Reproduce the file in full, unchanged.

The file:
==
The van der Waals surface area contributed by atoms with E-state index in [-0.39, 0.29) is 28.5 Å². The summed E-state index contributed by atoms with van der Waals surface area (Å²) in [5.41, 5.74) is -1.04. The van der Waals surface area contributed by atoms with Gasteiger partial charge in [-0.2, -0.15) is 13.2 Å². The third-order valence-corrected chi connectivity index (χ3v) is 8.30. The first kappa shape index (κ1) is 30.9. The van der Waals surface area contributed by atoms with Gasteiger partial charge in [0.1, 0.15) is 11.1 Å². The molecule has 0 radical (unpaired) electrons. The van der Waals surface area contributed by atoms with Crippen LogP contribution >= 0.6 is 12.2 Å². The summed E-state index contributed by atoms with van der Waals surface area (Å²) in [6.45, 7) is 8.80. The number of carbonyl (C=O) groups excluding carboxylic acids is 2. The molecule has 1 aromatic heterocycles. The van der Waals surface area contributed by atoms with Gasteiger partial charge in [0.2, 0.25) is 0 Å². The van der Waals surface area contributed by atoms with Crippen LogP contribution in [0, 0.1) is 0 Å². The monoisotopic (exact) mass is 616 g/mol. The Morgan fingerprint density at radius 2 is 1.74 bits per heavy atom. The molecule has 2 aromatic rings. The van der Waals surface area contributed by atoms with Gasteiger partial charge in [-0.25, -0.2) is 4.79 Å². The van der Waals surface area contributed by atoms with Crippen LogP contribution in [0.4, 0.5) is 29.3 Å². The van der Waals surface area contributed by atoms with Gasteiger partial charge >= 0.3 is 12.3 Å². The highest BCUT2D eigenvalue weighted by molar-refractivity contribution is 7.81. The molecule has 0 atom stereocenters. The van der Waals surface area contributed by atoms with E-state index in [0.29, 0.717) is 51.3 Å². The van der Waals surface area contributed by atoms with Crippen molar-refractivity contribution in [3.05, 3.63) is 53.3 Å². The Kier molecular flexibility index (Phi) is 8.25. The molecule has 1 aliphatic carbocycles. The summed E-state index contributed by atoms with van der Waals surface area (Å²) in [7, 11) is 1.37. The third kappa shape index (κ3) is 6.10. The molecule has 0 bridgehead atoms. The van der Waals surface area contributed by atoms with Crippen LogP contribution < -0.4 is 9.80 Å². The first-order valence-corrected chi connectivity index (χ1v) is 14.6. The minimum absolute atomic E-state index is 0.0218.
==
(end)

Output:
The van der Waals surface area contributed by atoms with E-state index in [-0.39, 0.29) is 28.5 Å². The summed E-state index contributed by atoms with van der Waals surface area (Å²) in [5.41, 5.74) is -1.04. The van der Waals surface area contributed by atoms with Gasteiger partial charge in [-0.2, -0.15) is 13.2 Å². The third-order valence-corrected chi connectivity index (χ3v) is 8.30. The first kappa shape index (κ1) is 30.9. The van der Waals surface area contributed by atoms with Gasteiger partial charge in [0.1, 0.15) is 11.1 Å². The molecule has 0 radical (unpaired) electrons. The van der Waals surface area contributed by atoms with Crippen LogP contribution >= 0.6 is 12.2 Å². The summed E-state index contributed by atoms with van der Waals surface area (Å²) in [6.45, 7) is 8.80. The number of carbonyl (C=O) groups excluding carboxylic acids is 2. The molecule has 1 aromatic heterocycles. The van der Waals surface area contributed by atoms with Gasteiger partial charge in [0.2, 0.25) is 0 Å². The van der Waals surface area contributed by atoms with Crippen LogP contribution in [0, 0.1) is 0 Å². The monoisotopic (exact) mass is 616 g/mol. The Morgan fingerprint density at radius 2 is 1.74 bits per heavy atom. The molecule has 2 aromatic rings. The van der Waals surface area contributed by atoms with Gasteiger partial charge in [-0.25, -0.2) is 4.79 Å². The van der Waals surface area contributed by atoms with Crippen LogP contribution in [0.4, 0.5) is 29.3 Å². The van der Waals surface area contributed by atoms with Gasteiger partial charge >= 0.3 is 12.3 Å². The highest BCUT2D eigenvalue weighted by molar-refractivity contribution is 7.81. The molecule has 0 atom stereocenters. The van der Waals surface area contributed by atoms with E-state index in [0.29, 0.717) is 51.3 Å². The van der Waals surface area contributed by atoms with Crippen molar-refractivity contribution in [3.05, 3.63) is 53.3 Å². The Kier molecular flexibility index (Phi) is 8.25. The molecule has 1 aliphatic carbocycles. The summed E-state index contributed by atoms with van der Waals surface area (Å²) in [7, 11) is 1.37. The third kappa shape index (κ3) is 6.10. The molecule has 0 bridgehead atoms. The van der Waals surface area contributed by atoms with Crippen LogP contribution < -0.4 is 9.80 Å². The first-order valence-corrected chi connectivity index (χ1v) is 14.6. The minimum absolute atomic E-state index is 0.0218.